By Mike Strasser, U.S. Military Academy Public AffairsDecember 6, 2012
WEST POINT, N.Y. (Dec. 6, 2012) -- There are countless ways cadets support the Army-Navy Game and they all contribute to keeping the "12th Knight" spirit strong at West Point.
Whether they run the official game ball 150 miles to the stadium, compete against their Naval Academy counterparts in a variety of Patriot Games contests or participate in the awe-inspiring March On during pre-game ceremonies, cadets find ways to be significant contributors to the classic confrontation between Army and Navy.
Cadets in the West Point American Institute of Chemical Engineers Club have developed their own unique way to support the home team during Army-Navy Week. Following the Spirit Rally and Bonfire, Dec. 6, at Daly Field, the club's brew crew -- Class of 2013 Cadets Daniel Prior and John Todd and Matthew Letarte -- will toast an Army victory as they debut a limited edition beer at the Firstie Club.
It's called the Burning Boat Brown Ale, named after the sacrificial boat the Corps huddles around at the bonfire. While the boat turns to ashes, attendees are invited to sample the cadet's scientific endeavor.
Yes, cadets make beer but chemistry is the main reason cadets practice the craft of brewing and also making chocolate.
"Chocolate and beer both have large-scale industrial complexes and those are two items chemical engineers do a lot of in the professional world," Letarte, club president, said. "They are also two things that are relatively safe for us to do, compare to distilling off hazardous chemicals. So these are the things we are able to do on a smaller scale and produce tangible results that people can test and really identify with."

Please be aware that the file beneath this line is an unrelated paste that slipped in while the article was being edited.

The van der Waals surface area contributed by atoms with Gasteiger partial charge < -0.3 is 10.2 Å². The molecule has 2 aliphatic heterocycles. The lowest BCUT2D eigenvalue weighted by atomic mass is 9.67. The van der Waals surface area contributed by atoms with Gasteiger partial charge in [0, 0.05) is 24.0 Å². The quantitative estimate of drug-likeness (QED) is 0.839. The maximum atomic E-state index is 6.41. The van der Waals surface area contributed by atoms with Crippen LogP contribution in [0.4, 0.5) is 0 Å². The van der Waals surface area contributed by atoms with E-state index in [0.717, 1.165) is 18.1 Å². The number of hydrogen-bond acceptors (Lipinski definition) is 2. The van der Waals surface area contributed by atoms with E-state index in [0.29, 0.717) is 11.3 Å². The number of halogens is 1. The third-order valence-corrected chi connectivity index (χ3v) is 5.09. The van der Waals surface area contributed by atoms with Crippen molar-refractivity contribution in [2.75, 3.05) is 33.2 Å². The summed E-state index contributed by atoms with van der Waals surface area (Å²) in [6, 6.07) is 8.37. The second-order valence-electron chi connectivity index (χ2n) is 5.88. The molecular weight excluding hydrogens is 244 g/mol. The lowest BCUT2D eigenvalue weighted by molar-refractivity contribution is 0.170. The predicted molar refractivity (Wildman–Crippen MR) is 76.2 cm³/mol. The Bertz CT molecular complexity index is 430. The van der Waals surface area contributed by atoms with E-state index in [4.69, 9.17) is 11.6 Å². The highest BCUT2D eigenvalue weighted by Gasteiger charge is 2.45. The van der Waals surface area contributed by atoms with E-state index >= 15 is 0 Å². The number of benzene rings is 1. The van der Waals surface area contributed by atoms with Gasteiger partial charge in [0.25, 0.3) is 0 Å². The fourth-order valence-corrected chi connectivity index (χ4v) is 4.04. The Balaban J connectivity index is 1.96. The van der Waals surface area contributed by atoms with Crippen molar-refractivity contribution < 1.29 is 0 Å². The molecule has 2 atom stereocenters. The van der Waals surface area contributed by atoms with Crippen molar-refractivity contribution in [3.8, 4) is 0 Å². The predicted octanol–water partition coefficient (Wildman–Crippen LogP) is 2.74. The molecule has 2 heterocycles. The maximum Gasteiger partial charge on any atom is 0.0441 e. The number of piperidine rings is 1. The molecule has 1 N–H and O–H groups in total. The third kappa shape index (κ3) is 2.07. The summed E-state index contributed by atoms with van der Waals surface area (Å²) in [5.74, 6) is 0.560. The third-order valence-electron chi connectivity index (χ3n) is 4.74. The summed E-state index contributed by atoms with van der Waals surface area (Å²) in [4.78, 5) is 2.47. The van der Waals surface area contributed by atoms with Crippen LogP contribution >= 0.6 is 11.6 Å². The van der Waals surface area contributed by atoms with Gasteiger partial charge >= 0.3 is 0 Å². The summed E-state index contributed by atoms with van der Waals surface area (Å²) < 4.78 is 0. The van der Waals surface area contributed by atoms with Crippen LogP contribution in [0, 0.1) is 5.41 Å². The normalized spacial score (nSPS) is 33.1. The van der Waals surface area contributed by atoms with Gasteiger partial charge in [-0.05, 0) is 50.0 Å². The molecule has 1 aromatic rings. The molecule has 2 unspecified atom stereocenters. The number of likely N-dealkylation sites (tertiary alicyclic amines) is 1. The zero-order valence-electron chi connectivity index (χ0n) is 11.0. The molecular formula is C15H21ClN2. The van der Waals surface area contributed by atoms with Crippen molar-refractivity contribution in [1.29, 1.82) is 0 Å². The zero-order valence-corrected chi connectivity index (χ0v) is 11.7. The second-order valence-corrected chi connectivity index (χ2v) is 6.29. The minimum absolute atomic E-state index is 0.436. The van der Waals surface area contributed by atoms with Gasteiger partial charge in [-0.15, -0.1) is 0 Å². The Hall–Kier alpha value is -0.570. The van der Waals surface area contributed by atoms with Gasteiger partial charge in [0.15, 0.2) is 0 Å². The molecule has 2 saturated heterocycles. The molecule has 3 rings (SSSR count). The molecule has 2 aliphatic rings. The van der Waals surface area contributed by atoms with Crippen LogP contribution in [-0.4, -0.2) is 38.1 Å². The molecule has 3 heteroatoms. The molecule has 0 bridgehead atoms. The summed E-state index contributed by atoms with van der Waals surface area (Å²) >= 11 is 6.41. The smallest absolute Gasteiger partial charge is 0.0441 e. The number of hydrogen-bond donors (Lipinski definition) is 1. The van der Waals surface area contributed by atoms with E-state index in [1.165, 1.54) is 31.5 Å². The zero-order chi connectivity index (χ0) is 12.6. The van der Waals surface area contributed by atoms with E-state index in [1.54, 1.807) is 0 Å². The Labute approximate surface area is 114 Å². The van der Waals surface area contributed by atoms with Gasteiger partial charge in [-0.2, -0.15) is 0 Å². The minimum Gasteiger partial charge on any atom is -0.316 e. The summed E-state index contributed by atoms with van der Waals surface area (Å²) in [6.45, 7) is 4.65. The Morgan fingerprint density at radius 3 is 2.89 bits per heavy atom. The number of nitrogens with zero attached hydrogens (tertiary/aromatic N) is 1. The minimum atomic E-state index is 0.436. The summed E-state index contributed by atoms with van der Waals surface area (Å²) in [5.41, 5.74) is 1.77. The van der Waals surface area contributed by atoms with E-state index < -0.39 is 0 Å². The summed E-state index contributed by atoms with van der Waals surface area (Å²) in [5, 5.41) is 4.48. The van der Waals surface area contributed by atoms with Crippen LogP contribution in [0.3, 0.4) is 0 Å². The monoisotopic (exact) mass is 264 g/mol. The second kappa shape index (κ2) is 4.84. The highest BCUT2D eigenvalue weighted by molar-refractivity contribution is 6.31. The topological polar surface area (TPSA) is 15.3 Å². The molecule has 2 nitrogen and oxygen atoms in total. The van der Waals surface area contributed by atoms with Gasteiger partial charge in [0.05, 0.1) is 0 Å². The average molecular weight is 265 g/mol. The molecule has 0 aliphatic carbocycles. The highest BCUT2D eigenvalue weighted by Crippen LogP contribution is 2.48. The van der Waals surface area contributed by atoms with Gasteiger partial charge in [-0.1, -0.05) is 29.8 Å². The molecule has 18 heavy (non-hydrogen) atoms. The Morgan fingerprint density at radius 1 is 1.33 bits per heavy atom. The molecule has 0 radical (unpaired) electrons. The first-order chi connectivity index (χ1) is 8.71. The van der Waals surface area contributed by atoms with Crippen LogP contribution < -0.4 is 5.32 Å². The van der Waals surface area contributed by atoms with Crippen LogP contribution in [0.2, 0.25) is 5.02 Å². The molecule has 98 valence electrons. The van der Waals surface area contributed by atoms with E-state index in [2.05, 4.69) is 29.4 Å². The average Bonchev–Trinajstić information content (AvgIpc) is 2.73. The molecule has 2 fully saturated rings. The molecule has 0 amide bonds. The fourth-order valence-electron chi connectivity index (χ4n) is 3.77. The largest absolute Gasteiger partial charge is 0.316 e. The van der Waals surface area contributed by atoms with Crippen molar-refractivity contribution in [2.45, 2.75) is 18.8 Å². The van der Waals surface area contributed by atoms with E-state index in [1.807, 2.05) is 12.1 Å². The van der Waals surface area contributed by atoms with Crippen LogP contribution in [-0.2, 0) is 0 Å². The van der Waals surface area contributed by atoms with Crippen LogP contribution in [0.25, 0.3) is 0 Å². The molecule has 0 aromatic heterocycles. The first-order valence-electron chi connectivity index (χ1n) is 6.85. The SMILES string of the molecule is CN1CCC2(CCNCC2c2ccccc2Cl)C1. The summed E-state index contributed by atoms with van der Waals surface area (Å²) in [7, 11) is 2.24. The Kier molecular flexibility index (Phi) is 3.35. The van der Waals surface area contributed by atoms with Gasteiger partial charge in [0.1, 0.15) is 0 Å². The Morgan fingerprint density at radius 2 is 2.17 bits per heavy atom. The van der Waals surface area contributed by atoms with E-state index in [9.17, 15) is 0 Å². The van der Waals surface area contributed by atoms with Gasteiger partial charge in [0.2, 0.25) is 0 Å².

The cool factor of cadets making chocolate and beer may be the reason membership has increased this year, which is not mandatory but highly encouraged for chemical engineering majors. There are roughly 50 cadets currently studying this field of science. Letarte and Prior said it's a tough major with a difficult academic workload.
"You have to devote a lot of time and energy to do well in chemical engineering," Prior said. "I guess that goes back to why we chose it, it's a challenge."
Prior is head brew master and cadet-in-charge of the Kicking Mule Brewing Company, which has produced three varieties of beer this semester -- a brown ale, a hefeweizen (white wheat) beer and a pale ale. Prior and Letarte helped produce about a dozen brews with the club overall. Prior is quite passionate about his work and it's evident in the way he talks about flavor profiles and hopping schedules. He said with assistance of faculty they've evolved from kitchen science to more clean and precise chemical engineering.
"It's actually quite a labor-intensive process … I could talk all day about the application of science behind it," Prior said, as he detailed the ingredients required and the chemical process. "There's so much science to it; you could talk about the starches breaking down into sugars, the yeast consuming the sugars and producing CO2 to carbonate the beer, the international bitterness factor … there's a lot of chemistry that goes along with it."
There's no equation for combining chemicals and Army spirit but the Burning Boat Brown Ale is the chemical engineers' best attempt.
"This is our way of making something for this event at West Point but it's also a way we can express our interests and demonstrate that to the Corps," Letarte said. "A lot of our classmates are going to be out there and we're going to be able to provide them with the Burning Boat and I hope they enjoy it. It's awesome to see people enjoy something we made."